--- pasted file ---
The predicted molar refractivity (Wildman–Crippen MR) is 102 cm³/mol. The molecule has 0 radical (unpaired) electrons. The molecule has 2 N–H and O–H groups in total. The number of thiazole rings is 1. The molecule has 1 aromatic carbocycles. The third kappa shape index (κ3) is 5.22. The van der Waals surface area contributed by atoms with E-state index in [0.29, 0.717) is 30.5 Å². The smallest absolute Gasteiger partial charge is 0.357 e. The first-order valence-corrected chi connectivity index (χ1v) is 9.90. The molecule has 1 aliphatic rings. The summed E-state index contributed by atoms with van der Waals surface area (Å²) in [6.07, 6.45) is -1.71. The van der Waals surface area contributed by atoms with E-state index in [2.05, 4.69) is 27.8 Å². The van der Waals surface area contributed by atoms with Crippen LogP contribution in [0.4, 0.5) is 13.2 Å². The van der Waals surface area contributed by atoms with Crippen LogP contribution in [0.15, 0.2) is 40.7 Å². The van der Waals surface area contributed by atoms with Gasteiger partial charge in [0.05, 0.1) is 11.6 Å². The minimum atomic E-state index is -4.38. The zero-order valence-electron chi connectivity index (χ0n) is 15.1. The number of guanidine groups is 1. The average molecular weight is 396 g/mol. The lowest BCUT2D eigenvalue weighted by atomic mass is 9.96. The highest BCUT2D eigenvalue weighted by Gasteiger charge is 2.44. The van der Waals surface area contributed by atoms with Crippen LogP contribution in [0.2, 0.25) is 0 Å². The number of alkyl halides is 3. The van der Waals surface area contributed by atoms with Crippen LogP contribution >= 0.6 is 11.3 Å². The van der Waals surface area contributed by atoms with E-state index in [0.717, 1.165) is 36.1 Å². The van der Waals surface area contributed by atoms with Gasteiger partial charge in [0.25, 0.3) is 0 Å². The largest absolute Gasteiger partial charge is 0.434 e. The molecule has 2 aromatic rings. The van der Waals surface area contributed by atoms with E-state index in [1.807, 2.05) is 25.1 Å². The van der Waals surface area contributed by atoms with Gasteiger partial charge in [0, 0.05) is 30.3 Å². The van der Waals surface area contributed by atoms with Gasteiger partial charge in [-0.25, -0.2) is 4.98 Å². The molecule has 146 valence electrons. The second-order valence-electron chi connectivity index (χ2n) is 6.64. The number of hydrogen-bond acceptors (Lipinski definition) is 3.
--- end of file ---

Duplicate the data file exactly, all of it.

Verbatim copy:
The predicted molar refractivity (Wildman–Crippen MR) is 102 cm³/mol. The molecule has 0 radical (unpaired) electrons. The molecule has 2 N–H and O–H groups in total. The number of thiazole rings is 1. The molecule has 1 aromatic carbocycles. The third kappa shape index (κ3) is 5.22. The van der Waals surface area contributed by atoms with E-state index in [0.29, 0.717) is 30.5 Å². The smallest absolute Gasteiger partial charge is 0.357 e. The first-order valence-corrected chi connectivity index (χ1v) is 9.90. The molecule has 1 aliphatic rings. The summed E-state index contributed by atoms with van der Waals surface area (Å²) in [6.07, 6.45) is -1.71. The van der Waals surface area contributed by atoms with E-state index in [2.05, 4.69) is 27.8 Å². The van der Waals surface area contributed by atoms with Crippen LogP contribution in [0.4, 0.5) is 13.2 Å². The van der Waals surface area contributed by atoms with Crippen LogP contribution in [0.15, 0.2) is 40.7 Å². The van der Waals surface area contributed by atoms with Gasteiger partial charge in [0.05, 0.1) is 11.6 Å². The minimum atomic E-state index is -4.38. The zero-order valence-electron chi connectivity index (χ0n) is 15.1. The number of guanidine groups is 1. The average molecular weight is 396 g/mol. The lowest BCUT2D eigenvalue weighted by atomic mass is 9.96. The highest BCUT2D eigenvalue weighted by Gasteiger charge is 2.44. The van der Waals surface area contributed by atoms with Crippen LogP contribution in [0.2, 0.25) is 0 Å². The number of alkyl halides is 3. The van der Waals surface area contributed by atoms with Crippen LogP contribution >= 0.6 is 11.3 Å². The van der Waals surface area contributed by atoms with E-state index in [0.717, 1.165) is 36.1 Å². The van der Waals surface area contributed by atoms with Gasteiger partial charge in [0.25, 0.3) is 0 Å². The largest absolute Gasteiger partial charge is 0.434 e. The molecule has 2 aromatic rings. The van der Waals surface area contributed by atoms with E-state index in [1.807, 2.05) is 25.1 Å². The van der Waals surface area contributed by atoms with Gasteiger partial charge in [0, 0.05) is 30.3 Å². The van der Waals surface area contributed by atoms with Gasteiger partial charge in [-0.25, -0.2) is 4.98 Å². The molecule has 146 valence electrons. The second-order valence-electron chi connectivity index (χ2n) is 6.64. The number of hydrogen-bond acceptors (Lipinski definition) is 3.